A Ray of Hope shows how service to humanity helped Chandra Sankurathri heal from Air India bombing

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      (This is the written version of a speech I delivered today at the book launch of A Ray of Hope, by Chandra Sankurathri, at the George Mackie Library in North Delta. Sankurathri, a former federal government scientist, lost his wife and two children in the bombing of Air India Flight 182 on June 23, 1985. He moved back to India and created a free school and free hospital through his charity, the Manjari Sankurathri Memorial Foundation, which is named after his wife.)

      I want to thank my friend, Gurpreet Singh, for organizing this event.

      And it's great to speak after Robert Matas, who's one of the most fair-minded journalists in Canada. 

      Then there's Dr. Chandra Sankurathri. What can you say about a man with his level of wisdom and compassion?

      A man who absorbed an unimaginable loss—and transformed it into a great act of love and service to humanity.

      When I read the beginning of his book, A Ray of Hope, I found it easy to relate to his upbringing, even though we were raised in two different worlds.

      This is the case though what I've done in my life pales in comparison to his contributions.

      Like Dr. Sankurathri, I had many older brothers and sisters.

      Like him, I lost my mom at a young age. I could identify with the feelings he described in his book.

      But I didn't also lose my dad in childhood, like he did. And I didn't lose my sister, like he did.

      I was amazed to read that in the face of losing both of his parents before the age of 10, he was still able to achieve great educational success, obtaining a PhD.

      It was those brothers and sisters who played such an important role for him.

      Like Dr. Sankurathri, I too can thank my older brothers and sisters for helping me through turbulent times as a teenager.

      When you lose a parent at a young age, you realize there's an impermanence to life. It stays with you.

      After my mom died, I used to worry that my dad was going to die, too. It was a fear that cropped up on a regular basis for years.

      But I also learned many positive things: the value of curiosity, the value of learning, the value of hard work, the value of reading.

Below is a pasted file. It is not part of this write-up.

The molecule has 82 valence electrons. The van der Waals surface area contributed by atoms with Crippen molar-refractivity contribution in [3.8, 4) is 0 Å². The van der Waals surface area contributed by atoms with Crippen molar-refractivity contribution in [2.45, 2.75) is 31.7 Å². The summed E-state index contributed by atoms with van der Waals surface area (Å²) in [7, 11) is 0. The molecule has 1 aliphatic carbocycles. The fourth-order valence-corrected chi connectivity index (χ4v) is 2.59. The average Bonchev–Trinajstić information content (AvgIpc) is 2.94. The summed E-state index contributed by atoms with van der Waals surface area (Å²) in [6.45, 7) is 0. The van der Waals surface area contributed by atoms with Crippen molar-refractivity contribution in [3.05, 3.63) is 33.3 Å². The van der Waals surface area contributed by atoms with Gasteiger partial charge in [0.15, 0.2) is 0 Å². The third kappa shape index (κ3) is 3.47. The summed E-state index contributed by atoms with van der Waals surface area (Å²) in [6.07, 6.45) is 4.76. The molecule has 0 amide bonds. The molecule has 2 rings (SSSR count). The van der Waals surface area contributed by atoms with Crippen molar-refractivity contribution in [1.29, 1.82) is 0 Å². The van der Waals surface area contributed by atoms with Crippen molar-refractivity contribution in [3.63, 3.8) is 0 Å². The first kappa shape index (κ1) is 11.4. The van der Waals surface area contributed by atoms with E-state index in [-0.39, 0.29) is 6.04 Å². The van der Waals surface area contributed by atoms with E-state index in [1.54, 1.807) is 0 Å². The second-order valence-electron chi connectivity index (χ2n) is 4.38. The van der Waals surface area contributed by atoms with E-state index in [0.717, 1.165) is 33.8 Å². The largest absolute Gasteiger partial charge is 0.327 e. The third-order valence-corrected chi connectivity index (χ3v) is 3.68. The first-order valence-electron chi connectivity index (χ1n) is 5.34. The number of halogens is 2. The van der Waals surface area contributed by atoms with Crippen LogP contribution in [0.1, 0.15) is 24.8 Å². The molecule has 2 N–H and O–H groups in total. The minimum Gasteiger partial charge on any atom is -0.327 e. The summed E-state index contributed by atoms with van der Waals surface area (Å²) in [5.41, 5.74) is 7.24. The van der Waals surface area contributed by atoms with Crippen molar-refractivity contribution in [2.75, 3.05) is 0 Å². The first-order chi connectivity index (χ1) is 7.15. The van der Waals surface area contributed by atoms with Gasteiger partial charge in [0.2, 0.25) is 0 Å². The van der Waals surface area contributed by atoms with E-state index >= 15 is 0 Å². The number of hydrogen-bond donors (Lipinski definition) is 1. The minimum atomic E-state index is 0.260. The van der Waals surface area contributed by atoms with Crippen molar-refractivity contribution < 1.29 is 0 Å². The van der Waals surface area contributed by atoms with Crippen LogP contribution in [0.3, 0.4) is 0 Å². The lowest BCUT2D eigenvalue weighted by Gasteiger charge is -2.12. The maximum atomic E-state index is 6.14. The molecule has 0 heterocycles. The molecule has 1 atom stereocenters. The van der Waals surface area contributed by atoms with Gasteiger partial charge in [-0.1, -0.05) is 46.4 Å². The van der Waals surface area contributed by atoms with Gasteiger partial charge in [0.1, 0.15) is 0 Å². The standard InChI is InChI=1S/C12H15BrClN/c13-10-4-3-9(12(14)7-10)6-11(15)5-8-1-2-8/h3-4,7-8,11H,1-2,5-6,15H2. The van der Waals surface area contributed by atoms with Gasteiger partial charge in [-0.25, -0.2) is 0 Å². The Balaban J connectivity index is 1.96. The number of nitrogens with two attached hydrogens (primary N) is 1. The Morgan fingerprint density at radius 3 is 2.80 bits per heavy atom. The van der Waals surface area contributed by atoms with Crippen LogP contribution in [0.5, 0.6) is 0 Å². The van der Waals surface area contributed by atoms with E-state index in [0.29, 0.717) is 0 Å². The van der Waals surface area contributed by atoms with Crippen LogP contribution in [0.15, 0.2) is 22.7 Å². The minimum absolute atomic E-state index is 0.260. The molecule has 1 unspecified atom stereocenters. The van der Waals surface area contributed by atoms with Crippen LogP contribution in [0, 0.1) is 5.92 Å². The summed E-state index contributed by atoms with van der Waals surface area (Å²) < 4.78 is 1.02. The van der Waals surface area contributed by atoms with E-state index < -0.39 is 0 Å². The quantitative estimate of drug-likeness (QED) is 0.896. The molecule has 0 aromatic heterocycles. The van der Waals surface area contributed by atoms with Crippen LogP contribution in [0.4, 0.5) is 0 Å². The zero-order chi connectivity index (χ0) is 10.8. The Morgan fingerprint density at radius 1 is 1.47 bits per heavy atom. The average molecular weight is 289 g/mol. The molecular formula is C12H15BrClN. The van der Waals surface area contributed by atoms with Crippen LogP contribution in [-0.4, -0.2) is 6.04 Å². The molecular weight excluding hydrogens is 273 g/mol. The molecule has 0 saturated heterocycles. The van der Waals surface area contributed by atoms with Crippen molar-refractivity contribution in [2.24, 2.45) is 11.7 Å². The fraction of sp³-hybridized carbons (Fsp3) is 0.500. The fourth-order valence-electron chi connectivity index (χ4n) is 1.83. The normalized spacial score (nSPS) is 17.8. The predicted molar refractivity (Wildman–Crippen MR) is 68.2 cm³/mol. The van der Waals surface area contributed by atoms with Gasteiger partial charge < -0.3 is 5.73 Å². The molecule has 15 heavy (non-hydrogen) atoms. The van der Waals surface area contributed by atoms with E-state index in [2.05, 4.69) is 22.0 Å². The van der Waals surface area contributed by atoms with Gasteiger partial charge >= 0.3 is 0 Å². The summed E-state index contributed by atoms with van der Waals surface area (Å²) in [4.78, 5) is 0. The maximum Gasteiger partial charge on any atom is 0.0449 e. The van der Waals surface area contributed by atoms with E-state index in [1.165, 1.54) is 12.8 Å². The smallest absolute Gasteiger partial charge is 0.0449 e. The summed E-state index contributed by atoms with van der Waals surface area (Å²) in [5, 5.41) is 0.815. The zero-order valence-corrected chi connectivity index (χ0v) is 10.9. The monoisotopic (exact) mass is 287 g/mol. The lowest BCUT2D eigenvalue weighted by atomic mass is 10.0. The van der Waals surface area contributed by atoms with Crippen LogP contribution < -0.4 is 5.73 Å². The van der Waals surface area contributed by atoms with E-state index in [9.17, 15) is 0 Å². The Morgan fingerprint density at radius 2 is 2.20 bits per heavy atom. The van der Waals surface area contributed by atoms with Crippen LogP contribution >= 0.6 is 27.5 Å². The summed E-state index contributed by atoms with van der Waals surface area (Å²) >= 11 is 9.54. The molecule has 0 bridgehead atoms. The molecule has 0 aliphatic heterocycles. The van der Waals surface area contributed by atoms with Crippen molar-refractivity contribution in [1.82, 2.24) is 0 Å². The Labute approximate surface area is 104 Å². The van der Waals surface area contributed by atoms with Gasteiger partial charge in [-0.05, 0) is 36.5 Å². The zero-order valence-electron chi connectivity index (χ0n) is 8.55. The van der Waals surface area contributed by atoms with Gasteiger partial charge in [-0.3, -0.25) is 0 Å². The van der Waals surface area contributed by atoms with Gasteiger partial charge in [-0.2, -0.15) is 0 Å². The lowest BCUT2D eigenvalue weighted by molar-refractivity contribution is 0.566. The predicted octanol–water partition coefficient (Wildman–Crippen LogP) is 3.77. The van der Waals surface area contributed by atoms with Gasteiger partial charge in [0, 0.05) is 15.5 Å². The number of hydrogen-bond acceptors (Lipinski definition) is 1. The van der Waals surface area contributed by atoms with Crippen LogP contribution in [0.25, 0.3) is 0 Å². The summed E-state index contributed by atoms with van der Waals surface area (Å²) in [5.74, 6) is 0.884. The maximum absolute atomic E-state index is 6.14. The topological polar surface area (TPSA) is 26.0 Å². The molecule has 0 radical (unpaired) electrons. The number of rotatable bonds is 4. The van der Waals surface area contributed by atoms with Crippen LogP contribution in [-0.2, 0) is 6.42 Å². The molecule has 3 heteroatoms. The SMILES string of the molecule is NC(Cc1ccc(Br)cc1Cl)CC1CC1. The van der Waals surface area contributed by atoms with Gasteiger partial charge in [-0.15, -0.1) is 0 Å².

I didn't dwell on outcomes. You focus on the process, do the work, and the results will take care of themselves.

      Only much later did I learn that this is also a message in the Hindu scripture, the Bhagavad Gita. And it's something that guided Mahatma Gandhi.

      I read on the Internet that the Gita has at least 100 references to attachment.

      Desire is the cause. Attachment is the result. It becomes a vicious circle.

      The attachment fuels and inflames the desire. And the desire reinforces the attachment.

      The Gita teaches that attachments interfere with a person's ability to think clearly or rationally.

      It can be an attachment to a pair of shoes or to something much bigger, like our bank accounts.

      I've also learned about the value of seva—the concept of service—which infuses, Hinduism, Sikhism, Islam, Christianity and other religions.

      The MLA for this area of Delta North, Ravi Kahlon, understands the value of seva. It's something he's discussed with me.

      Hindu scripture teaches us not to become too selfishly attached. Non-attachment can give freedom.

      And this is important: non-attachment does not mean a lack of love for other people.

      It simply means not becoming a prisoner of your possessions, your wealth, your job, your social status, and your desire.

      Mahatma Gandhi was not selfishly attached to his law career or even his life as he led the anticolonial struggle in India.

      Gandhi understood perils of selfish attachment

      There's a story about Mahatma Gandhi boarding a train. One of his shoes slipped off and was caught in the track. He couldn't retrieve it.

      He tried and he tried without success.

      So what did he do? He decided to take off his other shoe and leave it on the track beside it.

      Now, he was barefoot on the train.

      Why did he do this?

      "The poor man who finds the shoe lying on the track will have a pair he can use," he said.

      Most of us would have gotten on the train with one shoe...and expressed exasperation about losing the other shoe.